The "milkshake" has enjoyed some popularity as a performance-enhancer for racehorses, although it is banned in all racing jurisdictions. This "milkshake" doesn’t involve milk and syrup; the primary ingredient is sodium bicarbonate, commonly known as baking soda.

This metabolic milkshake is proposed to work on high school chemistry principles of acid/base neutralization. With high-intensity exercise, there is a build-up of lactic acid in muscles, leading to fatigue. The theory is that high doses of bicarbonate make blood and muscle tissue less acidic, providing buffering capacity to offset the build-up of lactic acid, enabling the horse to go farther, faster, with less fatigue. It is given via a nasogastric tube.

The practice of milkshaking is believed to have originated in Australia in Standardbreds. In the United States, it is also more commonly employed in Standardbreds, but has been tried in Thoroughbreds. One racetrack practitioner says there was a time prior to milkshakes being illegal when veterinarians would give electrolytes with or without bicarbonate to racehorses prior to a race, especially during hot, humid summers. But they abandoned the practice even before it was banned because of the appearance of tubing a horse on race day and the perception that the concoction was performance-enhancing.

A milkshake consists of several ounces of sodium bicarbonate dissolved in a gallon of water. Other ingredients might include confectionery sugar, electrolytes, or nutritional substances such as creatine (thought to increase endurance). The theory is that milkshakes must be given four to eight hours prior to a race to have the desired effect at post time.

A racetrack practitioner says the contents of the milkshake are not harmful, but an occasional horse might have diarrhea as a side effect. One beneficial effect noticed by trainers was that their horses seemed to recover from their race quicker the next day, thus they would be back on their feet quicker and appear less fatigued.

The executive director of the New Jersey Racing Commission, Francesco Zanzuccki, worries that horses can be in danger when dosing is inappropriate or administration is improper, leading to placement of fluid in the lungs rather than the stomach, especially if lay people try to tube the horses.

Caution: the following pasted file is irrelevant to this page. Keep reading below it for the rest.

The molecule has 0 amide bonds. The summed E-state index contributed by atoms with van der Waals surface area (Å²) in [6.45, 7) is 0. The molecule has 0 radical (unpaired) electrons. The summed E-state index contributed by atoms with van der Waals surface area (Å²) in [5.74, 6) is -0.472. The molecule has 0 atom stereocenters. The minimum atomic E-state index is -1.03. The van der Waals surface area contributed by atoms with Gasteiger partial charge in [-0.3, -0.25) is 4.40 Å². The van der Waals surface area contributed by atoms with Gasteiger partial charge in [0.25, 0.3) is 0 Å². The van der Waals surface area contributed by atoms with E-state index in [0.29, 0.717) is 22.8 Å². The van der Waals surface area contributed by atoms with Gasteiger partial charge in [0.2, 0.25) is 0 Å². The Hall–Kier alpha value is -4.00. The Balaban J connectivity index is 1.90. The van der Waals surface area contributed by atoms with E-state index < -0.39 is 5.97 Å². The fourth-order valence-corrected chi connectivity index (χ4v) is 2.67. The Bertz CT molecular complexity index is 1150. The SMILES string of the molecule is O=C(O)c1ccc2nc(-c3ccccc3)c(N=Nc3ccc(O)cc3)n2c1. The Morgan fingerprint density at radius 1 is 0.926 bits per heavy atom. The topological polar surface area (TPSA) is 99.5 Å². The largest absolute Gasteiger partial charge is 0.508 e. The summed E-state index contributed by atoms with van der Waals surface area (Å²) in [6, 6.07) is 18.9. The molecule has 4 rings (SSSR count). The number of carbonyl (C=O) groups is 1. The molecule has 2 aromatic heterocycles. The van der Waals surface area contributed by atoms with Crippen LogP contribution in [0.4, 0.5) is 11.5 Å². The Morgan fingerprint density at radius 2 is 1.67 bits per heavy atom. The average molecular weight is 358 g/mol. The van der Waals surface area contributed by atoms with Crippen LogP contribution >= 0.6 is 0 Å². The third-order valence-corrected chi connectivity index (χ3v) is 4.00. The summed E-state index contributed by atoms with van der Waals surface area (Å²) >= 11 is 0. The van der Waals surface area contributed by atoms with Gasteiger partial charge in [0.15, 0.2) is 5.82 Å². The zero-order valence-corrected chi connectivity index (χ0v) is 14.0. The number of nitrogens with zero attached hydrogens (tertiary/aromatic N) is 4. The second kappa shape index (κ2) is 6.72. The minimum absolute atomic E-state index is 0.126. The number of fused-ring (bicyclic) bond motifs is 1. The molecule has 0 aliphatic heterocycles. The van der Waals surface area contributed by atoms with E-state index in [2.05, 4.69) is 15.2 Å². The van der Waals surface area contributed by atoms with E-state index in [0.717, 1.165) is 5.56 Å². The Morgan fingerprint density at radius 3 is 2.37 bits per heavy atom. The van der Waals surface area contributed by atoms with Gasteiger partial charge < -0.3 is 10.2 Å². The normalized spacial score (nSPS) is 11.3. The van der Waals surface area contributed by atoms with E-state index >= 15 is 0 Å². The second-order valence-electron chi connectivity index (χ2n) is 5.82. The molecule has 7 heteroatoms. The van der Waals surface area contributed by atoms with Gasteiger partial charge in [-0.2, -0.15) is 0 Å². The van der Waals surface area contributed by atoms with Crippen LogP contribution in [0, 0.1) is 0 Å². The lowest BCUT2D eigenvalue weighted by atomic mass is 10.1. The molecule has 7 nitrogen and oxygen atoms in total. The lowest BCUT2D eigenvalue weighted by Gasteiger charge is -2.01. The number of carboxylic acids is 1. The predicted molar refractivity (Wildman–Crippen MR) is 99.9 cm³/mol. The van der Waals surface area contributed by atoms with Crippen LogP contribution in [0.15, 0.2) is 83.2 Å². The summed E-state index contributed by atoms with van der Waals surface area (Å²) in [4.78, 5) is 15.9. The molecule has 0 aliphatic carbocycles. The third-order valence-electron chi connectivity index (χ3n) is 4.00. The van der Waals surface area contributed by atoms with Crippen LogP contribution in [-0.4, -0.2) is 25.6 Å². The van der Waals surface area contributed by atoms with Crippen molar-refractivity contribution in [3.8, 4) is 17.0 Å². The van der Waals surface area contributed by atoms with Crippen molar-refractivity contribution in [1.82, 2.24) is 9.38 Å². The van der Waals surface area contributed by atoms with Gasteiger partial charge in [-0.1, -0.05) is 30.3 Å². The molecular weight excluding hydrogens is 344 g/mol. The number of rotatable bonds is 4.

Illegal Practice

Milkshaking is used to manipulate the performance of a racehorse without the knowledge of bettors or other horsemen. Some in the business say it doesn't help the fatigue factor with all horses, and there is the possibility that the improvement in performance in some horses might be dose-related, but no one knows what dose will help a particular horse run better.

Most racing jurisdictions use blood gas testing as a milkshake deterrent. Steve Barker, PhD, MS, distinguished professor of veterinary medicine at Louisiana State University, is responsible for the racing drug testing program for his state. He feels post-race testing for blood gas (CO2) is more reliable than pre-race testing, although it does have the disadvantage of requiring a 90-minute cooling out period before sampling.

Normal blood levels of CO2 average around 31. Barker said most states consider values over 37 to be positive. In New Jersey and Louisiana, positives were reported when the testing program first started, then decreased once the horsemen realized bicarbonate could be detected.

Milkshaking rarely puts a horse at great risk, but the practice is an attempt to gain unfair advantage and is illegal. Good monitoring and enforcement programs appear to be working as deterrents in most racing jurisdictions, and research is looking into the science behind the practice. However, the debate on this topic will probably go on for a long time.

About the Author

Bob Fidanza

Bob Fidanza is a free-lance writer who is based in Manalapan, N.J.

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